Mississippi legislators worked on budget proposals Monday after missing deadlines because of a long dispute over a tax cut plan. Photo courtesy Giorgio Trovato on Unsplash
JACKSON, Miss. (AP) — Mississippi legislators worked on budget proposals Monday after missing deadlines because of a long dispute over a tax cut plan.
They were also negotiating final versions of several bills, including one to revive an initiative process so people could petition to put proposed laws on the statewide ballot. The state Supreme Court ruled in May that Mississippi's previous initiative process was invalid because it required petitioners to gather signatures from outdated congressional districts.
The new state budget year begins July 1. Legislators were supposed to file final budget bills Saturday, but talks bogged down until they finished their work on the tax cut.
The House and Senate passed a bill Sunday to provide the state's largest-ever income tax cut. It will go to Republican Gov. Tate Reeves for his signature in the next few days.
Legislators are expected to spend between $6 billion and $7 billion of state money, plus billions more in federal money, in the new budget year — an increase over the current year, but not a substantial one.
Top lawmakers said the budget will include a pay raise for teachers and for many state employees. Legislators have already voted to authorize average raises of about $5,100 for teachers and $2,000 for teachers' assistants. Some state employees are in line to receive pay raises based on a survey that showed their jobs were paying less than the market value.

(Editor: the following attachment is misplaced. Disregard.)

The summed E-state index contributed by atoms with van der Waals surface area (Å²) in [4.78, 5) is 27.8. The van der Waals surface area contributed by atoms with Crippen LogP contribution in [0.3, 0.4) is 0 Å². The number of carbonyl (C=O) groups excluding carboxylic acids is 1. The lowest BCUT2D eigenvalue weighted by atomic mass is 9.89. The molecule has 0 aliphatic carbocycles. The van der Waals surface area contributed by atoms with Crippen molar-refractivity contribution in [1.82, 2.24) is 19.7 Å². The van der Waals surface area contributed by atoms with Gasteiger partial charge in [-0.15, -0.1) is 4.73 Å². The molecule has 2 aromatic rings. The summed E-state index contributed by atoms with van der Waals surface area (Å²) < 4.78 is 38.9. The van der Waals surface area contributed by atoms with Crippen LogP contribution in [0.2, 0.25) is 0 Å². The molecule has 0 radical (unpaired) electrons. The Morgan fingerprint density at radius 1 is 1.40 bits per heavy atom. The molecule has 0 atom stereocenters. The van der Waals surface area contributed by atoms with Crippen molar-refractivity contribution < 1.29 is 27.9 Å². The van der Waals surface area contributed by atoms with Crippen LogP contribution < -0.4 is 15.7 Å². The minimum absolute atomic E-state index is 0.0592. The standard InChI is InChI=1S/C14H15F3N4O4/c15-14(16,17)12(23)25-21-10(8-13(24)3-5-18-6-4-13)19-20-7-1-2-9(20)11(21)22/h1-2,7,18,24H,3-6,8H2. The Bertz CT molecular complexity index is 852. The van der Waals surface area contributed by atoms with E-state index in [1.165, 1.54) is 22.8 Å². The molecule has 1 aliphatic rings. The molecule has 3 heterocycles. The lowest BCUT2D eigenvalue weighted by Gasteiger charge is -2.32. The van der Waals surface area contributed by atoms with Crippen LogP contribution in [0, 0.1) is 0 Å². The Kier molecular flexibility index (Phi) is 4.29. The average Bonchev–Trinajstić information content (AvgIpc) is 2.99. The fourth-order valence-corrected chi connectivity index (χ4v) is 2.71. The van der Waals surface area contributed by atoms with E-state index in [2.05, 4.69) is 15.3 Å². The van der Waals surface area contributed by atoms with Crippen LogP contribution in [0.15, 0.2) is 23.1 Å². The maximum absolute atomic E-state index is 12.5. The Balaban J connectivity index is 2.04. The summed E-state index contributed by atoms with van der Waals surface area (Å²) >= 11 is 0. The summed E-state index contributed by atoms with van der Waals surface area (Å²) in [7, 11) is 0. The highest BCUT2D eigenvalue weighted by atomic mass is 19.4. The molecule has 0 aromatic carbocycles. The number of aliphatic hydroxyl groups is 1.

The House and Senate also must agree on plans to spend part of the $1.8 billion Mississippi is receiving from the federal government for pandemic relief. Much of that money is expected to go to infrastructure projects, such as expansion of broadband in rural areas and improvements for water and sewer systems around the state.
House Speaker Philip Gunn, a Republican from Clinton, said legislators will probably spend about $1.3 billion to $1.4 billion of the federal relief money. He said the rest would be set aside “just for the unknown."
Some of the relief money would go to cities or counties with the expectation that those local governments would put $1 into infrastructure projects for every $1 of federal money they receive through the state, said House Speaker Pro Tempore Jason White, a Republican from West. Cities and counties have also received their own direct payments of federal pandemic relief money, and that cash could be used to match the dollars coming through the state.
Rural water associations have not received federal relief money, but those associations could apply for part of the state money, White said.